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Principles of Dance IV and Technique – Ballet IV , Jazz IV, Modern/Contemporary IV, Tap IV and World Dance IV

TEKS StrandExpectations
Foundations – Perception:
The student develops an awareness of the body's movement using sensory information while dancing.
Principles of Dance IV trains the total dancer by integrating students' technique, perception, artistic interpretation, and cultural/historical analysis. Students attain greater awareness and control of their bodies, a keener ability to "read" performances, stronger interpretive skills (including dynamic qualities), and the understanding of dance as creative expression in cultural/historical context. This final level of class work challenges students to become leaders, independent thinkers, and role models for younger students.
Creative Expression – Artistic Process:
The student develops knowledge and skills of dance elements, choreographic processes and forms in a variety of dance genres and styles.
Principles of Dance IV students continue intensive, individualized training in their areas of specialization and may do additional work in outside genres. Program design should be discussed with the instructor and peers. Principles of Dance IV focuses on developing students' leadership and independent thinking skills. Students take turns leading warm-up, barre, and floor exercises. Preparation for special performance events gives students additional responsibilities in areas such as costume, props, and makeup. Students are expected to be highly proficient in their areas of specialization and competent in related areas. Proficiency includes technical facility, emotional expression, and the communication of ideas to an audience. Students will improvise, construct and evaluate their own movement studies. They will evaluate the expression of ideas and emotions through movement as well as design compositional forms implementing dance elements for choreographic processes.
Creative Expression – Performance:
The student develops knowledge and execution of technical dance skills and a variety of dance genres and styles through performing.
Each student develops a personal conditioning program in accordance with the technical requirements of her or his genre and level of training. Students may prepare performance notes for dance presentations by describing a dance, its history, and other relevant information. Students will be able to perform with a refined sense of musicality, expressiveness, and spatial awareness as well as evaluate the performance of projection, confidence, and expression.
Historical/Cultural Heritage:
The student demonstrates an understanding of cultural, historical, and artistic diversity.
In independent study, students may research and create projects illustrating the historical/cultural influences on specific genres using technology. Attention may be focused on the description of contributions made by dancers, choreographers, and patrons and on the impact of these contributions on succeeding work. Original thinking based on research is encouraged. The format of presentations may vary and should be pre-approved by the teacher. Students may choose a traditional dance to study and create an original piece representative of its tradition. Students will improvise and construct dances in various media and content areas.
Critical Evaluation and Response:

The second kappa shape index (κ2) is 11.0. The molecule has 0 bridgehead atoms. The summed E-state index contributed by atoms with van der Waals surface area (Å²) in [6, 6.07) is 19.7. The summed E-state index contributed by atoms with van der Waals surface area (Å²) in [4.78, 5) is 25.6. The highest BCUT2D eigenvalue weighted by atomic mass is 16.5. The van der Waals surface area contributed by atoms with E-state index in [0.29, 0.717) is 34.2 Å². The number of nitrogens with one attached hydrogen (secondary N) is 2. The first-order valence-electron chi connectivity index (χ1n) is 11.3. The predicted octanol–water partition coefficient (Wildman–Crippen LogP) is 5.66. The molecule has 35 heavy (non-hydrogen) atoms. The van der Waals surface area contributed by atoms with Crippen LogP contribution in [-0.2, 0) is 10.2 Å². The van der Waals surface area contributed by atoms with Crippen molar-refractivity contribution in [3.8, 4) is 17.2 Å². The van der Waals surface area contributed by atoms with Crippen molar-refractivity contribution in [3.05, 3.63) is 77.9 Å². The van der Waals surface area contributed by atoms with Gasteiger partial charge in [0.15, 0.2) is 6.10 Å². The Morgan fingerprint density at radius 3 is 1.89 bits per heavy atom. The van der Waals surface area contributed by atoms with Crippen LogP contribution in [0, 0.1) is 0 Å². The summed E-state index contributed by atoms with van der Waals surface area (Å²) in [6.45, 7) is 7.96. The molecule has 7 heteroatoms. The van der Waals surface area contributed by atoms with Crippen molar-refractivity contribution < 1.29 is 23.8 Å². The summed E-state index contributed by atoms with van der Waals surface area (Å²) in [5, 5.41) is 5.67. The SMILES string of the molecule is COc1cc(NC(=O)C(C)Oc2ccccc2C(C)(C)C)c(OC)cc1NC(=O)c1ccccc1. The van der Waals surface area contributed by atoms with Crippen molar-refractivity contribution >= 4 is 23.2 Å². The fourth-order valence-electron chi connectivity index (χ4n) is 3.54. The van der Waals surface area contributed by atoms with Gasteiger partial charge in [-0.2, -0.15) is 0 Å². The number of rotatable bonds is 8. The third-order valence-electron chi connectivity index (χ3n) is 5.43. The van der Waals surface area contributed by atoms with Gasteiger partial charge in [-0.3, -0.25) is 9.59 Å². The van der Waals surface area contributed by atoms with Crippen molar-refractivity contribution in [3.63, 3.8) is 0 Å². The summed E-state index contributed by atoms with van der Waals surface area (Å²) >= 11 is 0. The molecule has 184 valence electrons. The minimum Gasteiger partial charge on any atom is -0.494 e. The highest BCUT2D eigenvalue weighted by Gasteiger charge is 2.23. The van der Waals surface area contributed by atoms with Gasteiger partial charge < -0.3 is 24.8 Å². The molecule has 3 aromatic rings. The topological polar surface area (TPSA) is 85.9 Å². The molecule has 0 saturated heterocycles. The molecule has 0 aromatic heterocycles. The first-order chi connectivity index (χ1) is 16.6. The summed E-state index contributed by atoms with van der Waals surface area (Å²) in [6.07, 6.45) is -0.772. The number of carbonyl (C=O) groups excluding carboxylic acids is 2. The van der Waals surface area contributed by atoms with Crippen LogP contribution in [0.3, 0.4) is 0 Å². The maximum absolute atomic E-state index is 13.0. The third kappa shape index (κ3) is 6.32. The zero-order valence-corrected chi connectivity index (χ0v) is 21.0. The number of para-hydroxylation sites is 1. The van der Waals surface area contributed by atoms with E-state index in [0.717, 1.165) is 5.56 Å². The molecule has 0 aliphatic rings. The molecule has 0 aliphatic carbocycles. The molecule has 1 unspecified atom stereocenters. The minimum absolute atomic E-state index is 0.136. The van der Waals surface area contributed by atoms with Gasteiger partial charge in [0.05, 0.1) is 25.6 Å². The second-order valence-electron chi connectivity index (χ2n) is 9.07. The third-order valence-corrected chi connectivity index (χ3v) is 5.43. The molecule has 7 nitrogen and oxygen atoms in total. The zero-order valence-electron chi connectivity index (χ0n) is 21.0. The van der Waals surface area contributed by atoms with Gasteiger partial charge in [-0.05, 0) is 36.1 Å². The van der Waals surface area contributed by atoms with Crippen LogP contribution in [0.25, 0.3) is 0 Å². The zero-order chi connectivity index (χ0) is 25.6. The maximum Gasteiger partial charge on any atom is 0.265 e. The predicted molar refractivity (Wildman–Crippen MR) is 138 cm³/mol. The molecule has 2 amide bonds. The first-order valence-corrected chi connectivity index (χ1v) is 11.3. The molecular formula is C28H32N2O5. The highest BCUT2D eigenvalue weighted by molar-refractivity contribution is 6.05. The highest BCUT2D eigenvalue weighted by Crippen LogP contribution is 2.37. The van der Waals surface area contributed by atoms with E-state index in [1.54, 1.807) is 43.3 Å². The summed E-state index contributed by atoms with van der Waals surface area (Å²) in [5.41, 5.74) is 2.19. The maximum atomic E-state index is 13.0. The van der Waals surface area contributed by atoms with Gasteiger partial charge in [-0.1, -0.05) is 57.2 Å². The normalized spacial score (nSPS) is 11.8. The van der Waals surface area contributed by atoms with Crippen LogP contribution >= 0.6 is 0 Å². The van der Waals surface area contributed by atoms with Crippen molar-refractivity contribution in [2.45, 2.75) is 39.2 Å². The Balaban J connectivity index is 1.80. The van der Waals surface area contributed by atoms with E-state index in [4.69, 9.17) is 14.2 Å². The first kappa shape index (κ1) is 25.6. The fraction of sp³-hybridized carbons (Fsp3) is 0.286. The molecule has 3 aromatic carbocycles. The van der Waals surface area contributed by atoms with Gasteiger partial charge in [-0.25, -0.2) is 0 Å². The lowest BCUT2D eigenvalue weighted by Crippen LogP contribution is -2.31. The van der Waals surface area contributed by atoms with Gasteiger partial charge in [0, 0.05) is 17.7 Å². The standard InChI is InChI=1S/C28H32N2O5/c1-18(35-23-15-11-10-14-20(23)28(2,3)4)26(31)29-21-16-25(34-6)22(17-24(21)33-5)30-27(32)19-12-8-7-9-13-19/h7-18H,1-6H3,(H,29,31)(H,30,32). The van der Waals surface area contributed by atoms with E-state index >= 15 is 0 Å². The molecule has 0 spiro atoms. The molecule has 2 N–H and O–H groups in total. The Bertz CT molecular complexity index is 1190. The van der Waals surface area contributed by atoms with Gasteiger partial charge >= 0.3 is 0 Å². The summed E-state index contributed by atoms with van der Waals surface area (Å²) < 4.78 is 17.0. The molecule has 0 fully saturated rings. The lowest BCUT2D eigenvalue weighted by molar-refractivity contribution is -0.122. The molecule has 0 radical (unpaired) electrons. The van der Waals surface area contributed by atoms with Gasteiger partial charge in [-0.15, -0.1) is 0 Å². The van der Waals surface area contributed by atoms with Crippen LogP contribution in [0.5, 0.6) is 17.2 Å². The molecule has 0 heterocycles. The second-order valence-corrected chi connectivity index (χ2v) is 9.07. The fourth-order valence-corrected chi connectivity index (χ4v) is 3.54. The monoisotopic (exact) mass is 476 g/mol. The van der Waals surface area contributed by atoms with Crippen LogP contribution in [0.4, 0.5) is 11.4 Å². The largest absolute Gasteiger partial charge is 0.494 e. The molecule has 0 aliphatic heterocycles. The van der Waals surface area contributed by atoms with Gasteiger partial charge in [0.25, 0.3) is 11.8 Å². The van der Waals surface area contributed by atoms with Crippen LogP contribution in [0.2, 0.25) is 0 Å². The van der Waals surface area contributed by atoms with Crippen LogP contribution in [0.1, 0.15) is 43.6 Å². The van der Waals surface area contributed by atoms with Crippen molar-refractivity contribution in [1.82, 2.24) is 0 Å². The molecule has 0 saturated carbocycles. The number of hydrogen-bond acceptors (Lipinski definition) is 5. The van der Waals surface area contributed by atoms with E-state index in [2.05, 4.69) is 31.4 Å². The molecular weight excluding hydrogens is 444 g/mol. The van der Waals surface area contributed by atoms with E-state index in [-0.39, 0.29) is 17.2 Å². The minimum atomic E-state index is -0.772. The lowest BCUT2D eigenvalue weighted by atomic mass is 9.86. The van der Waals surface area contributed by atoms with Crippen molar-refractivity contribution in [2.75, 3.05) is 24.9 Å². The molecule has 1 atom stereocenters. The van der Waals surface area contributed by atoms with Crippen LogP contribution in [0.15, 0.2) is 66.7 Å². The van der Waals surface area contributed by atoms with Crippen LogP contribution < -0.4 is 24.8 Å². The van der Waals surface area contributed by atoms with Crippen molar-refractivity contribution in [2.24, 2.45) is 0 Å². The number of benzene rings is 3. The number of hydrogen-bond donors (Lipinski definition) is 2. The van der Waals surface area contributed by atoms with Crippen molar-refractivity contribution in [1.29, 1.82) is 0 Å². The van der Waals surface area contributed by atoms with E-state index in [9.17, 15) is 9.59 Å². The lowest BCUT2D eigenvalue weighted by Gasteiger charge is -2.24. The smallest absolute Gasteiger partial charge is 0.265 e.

The student makes informed personal judgements about dance and the meaning and role of dance in society
Self-assessment and teacher and peer critique of original and choreographed work aids students in refining performances. The health and physical training of the dancer should be considered and incorporated into assessment. Development of assessment criteria continues to influence how students view their own, their classmates', and professional performances. Students will assemble résumés and portfolios to seek outside performance, training, and study opportunities. The student will create, reconstruct, perform and evaluate a choreographic student using varied media and environments.

Marion Simon designs an assignment for her Principles of Dance IV students to challenge and expand their understanding of the discipline of dance and how it compares with other art forms. First, Ms. Simon asks each of her students to describe art, music, theatre, and dance in writing. She asks the class to discuss the ability of each discipline to communicate thoughts, feelings, ideas, concepts, and narratives.

After the class generates some initial ideas about the characteristics of each fine arts discipline, they individually research themes that have historically been addressed in dance. Each student develops a multi-media presentation in which he or she determines which subjects are best suited to be explored through movement. Ms. Simon asks her students to examine at least two major dances in their repertoires and to discuss in detail the thematic content of each. She encourages them to critique the appropriateness of each dance's content, to cite illustrations in each dance that are excellent examples of communicating through movement, and to point out themes that prove extraordinarily difficult to examine through movement.

Ms. Simon uses the student presentations as the basis for class discussions.

Differentiation Strategies for Students with Special Needs
©Copyright 2015, Center for Educator Development in Fine Arts (CEDFA). This chart is developed by the Center for Educator Development in Fine Arts (CEDFA) as a resource for Texas teachers. All rights reserved.
Center for Educator Development in Fine Arts (CEDFA)
9233 Partridge Circle
Austin, TX 78758
Phone: 512-491-8087
©Copyright 2015; Center for Educator Development in Fine Arts all rights reserved.